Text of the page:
Figure 4; Owen Sound’s Total Expenses Divided by Population

Growing Tax Burden on a per Capita Basis
Owen Sound’s population declined in 2011 and again in 2016 based on data published by Statistics Canada. The 2021 census shows that the population rebounded slightly to 21,612.  Although this represented an increase from the previous census it was still slightly less than the population from ten years earlier in 2011 of 21,688.

By taking the total expenses from Figure 2, for the census years and dividing it by the population data we can calculate how much it costs to run the city per person.  As shown in Figure 4, the cost per person steadily increased from \$1,851 in 2011 to \$2,522 in 2021. This is an increase of \$671 per person or 36% over this ten year period.  This is nearly double the rate of increase in the Consumer Price Index (CPI). The cost per person is increasing in spite of the population declining. According to Statistics Canada there are 141 fewer people in Owen Sound today then there were in 2011. Yet, the city is spending \$13.2 million or 32.7 % more today than they spent delivering the same services to a larger population in 2011.So the question is: "Why does it cost more, to deliver city services, to fewer people?" We will show you exactly why this is in the next section of the report..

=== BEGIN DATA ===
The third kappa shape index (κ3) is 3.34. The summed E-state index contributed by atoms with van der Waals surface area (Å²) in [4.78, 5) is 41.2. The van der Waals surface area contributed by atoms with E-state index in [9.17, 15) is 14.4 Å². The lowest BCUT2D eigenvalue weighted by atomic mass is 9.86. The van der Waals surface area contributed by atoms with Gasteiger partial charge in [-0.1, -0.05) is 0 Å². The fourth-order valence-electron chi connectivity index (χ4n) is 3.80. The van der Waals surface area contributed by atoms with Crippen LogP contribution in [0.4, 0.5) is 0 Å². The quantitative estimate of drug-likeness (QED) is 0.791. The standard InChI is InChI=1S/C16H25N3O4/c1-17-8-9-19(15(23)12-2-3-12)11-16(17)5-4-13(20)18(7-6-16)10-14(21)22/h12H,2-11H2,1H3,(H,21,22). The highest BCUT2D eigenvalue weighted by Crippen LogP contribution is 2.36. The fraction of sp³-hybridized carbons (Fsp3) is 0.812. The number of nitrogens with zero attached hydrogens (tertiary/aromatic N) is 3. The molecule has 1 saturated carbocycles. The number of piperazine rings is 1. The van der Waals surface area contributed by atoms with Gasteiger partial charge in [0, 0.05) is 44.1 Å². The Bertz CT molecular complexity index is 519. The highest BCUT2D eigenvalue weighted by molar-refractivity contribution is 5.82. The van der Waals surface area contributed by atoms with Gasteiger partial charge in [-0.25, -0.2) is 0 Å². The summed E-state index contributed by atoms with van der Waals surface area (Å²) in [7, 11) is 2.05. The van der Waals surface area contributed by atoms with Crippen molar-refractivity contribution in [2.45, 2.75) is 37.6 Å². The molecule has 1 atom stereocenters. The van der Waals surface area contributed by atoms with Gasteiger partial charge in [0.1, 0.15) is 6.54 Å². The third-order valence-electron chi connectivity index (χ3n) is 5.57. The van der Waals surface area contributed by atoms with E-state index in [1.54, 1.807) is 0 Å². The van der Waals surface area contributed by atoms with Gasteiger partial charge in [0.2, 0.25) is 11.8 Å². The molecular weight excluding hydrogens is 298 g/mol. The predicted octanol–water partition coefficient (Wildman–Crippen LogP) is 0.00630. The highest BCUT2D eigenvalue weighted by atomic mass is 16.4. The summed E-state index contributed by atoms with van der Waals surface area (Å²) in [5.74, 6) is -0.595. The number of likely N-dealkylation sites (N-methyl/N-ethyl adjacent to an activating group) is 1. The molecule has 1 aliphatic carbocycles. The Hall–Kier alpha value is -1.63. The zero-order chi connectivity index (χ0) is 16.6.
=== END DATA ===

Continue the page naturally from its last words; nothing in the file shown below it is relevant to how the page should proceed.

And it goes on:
If we examine the trend line for this data we can calculate the cost per person using the equation for a straight line shown on the graph y=\$67x-\$133,058 When we put in the values for x of 2026 and 2031 we get the estimated cost per person of \$2,684 and \$3,019 respectively. This raises the question: if the population was declining during the period 2011 to 2020, why did expenses increase by \$12.3 million or 30.7%?  This ‘Cost per Person’ graph is another way of showing that the increasing cost of expenses was passed on directly to a declining population during the study period.

Owen Sound’s Census data is available at the following links